My mother, obviously, doesn’t take kindly to this.
So, now this crocodile also does the chores. Chutti mein to kuch kaam kar! Which by the way, involves, washing the vessels when the kaamwaali bai takes an off. And guess what? I can’t even complain “Tai tumchya ghari bhaandi khup aahet!” (Too many vessels in your house, sister.)
Last night, after the second day off in a row, I washed vessels post dinner. At 10.45pm to be precise. So now here are some of my top five findings from this late night excursion.
  1. Banging the vessels at the end of the day is a lovely way to unwind.
  2. Washing vessels is an easier and energy saving way of venting out your anger.
  3. Your hands may become rough, but the diversion of the frustration at the vessels keeps your relationships soft (or wherever they were previously).
  4. Attempting to finish a research paper in 24hrs is a lot easier than getting the malai off the doodh ka bartan.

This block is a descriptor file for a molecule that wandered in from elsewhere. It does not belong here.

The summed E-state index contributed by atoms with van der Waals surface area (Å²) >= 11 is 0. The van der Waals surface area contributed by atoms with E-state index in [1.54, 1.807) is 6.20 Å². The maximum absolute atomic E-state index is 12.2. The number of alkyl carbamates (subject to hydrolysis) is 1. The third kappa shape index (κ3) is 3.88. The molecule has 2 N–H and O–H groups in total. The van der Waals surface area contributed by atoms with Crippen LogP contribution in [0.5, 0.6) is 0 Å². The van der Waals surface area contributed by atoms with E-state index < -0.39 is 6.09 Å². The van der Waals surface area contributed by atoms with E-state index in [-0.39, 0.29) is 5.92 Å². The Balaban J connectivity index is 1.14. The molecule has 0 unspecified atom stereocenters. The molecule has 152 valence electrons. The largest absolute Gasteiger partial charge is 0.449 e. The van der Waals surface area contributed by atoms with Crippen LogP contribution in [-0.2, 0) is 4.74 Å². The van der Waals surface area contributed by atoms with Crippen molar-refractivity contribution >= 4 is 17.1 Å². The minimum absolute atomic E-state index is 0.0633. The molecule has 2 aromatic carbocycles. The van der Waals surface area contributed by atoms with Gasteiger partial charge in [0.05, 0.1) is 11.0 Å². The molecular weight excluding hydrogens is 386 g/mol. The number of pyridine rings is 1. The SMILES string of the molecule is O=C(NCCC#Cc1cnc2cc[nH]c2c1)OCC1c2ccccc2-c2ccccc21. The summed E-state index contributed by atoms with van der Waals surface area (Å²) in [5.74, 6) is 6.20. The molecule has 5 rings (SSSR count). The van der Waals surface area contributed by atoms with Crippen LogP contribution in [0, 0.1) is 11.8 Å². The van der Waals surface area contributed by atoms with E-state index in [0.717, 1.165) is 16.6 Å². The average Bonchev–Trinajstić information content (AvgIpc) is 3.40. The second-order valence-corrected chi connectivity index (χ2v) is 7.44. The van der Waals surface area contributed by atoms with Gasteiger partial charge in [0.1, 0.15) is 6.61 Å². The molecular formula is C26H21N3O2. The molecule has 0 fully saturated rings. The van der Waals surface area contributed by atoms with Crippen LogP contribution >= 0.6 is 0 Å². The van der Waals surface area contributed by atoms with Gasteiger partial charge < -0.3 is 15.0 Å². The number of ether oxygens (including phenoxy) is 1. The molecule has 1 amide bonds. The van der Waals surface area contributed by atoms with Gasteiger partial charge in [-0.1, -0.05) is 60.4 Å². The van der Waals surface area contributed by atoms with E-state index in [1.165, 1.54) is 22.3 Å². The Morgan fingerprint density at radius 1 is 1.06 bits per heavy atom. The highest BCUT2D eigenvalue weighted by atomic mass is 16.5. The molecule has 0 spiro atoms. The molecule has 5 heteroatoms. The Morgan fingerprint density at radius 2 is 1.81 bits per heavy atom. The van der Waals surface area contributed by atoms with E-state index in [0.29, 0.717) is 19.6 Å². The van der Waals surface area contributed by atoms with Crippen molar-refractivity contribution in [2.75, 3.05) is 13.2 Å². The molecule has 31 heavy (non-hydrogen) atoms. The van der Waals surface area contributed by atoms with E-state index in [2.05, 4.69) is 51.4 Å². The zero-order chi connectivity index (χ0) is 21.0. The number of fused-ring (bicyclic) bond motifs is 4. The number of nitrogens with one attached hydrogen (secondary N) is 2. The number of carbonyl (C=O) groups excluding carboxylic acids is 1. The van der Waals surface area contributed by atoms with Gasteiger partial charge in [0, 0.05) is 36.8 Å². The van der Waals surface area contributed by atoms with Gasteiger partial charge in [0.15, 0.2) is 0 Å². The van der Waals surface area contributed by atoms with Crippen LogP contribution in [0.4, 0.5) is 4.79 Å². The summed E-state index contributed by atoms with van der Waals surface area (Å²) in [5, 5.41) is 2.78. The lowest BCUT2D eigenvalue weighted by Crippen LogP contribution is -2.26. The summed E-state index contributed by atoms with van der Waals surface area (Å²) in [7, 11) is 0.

5. Although playing music is helpful when you’re to do this task; your mom won’t object to you screaming “Mala zaau dya na ghari aata vaazle ki baara” at the top of your voice, as long as the dishes are getting done! *wicked grin*

There is something so depraving about removing the food from the mori, so that the sink doesn’t get choked up, that it actually is very liberating. You’ve finally overcome your disgust at touching the remains of 8-9 dishes from last night, which might even include the remains of half chewed drumsticks and tomato pulp. *shivers*
I always wondered, why non-Indians did the dishes post supper. It’s usually done in the daylight in most Indian families. I know the reason now; it’s a nice way to be happy when you’ve had a bad day and most of all, the best way to enjoy some moments of solitude without complaints of being unproductive.
By the way, in these odd 30 days, I’ve also made paneer kofta, fried palak puris (both of which were eaten by 10 people and all of them are very much alive.), cleaned out my bookshelves and my clothes’ cupboards, wiped all surfaces of the house more that thrice, successfully opened a jar of honey (It needs to be heated over the fire), and watched all those soaps on Star Plus, including hold your breath..Maryada…aakhir kab tak? Sigh!

So yes, you may now inform bharatmatrimony/shaadi.com that there’s a crocodile in town that can do the dishes. I, on the other hand, will get back to perfecting my art of being a crocodile!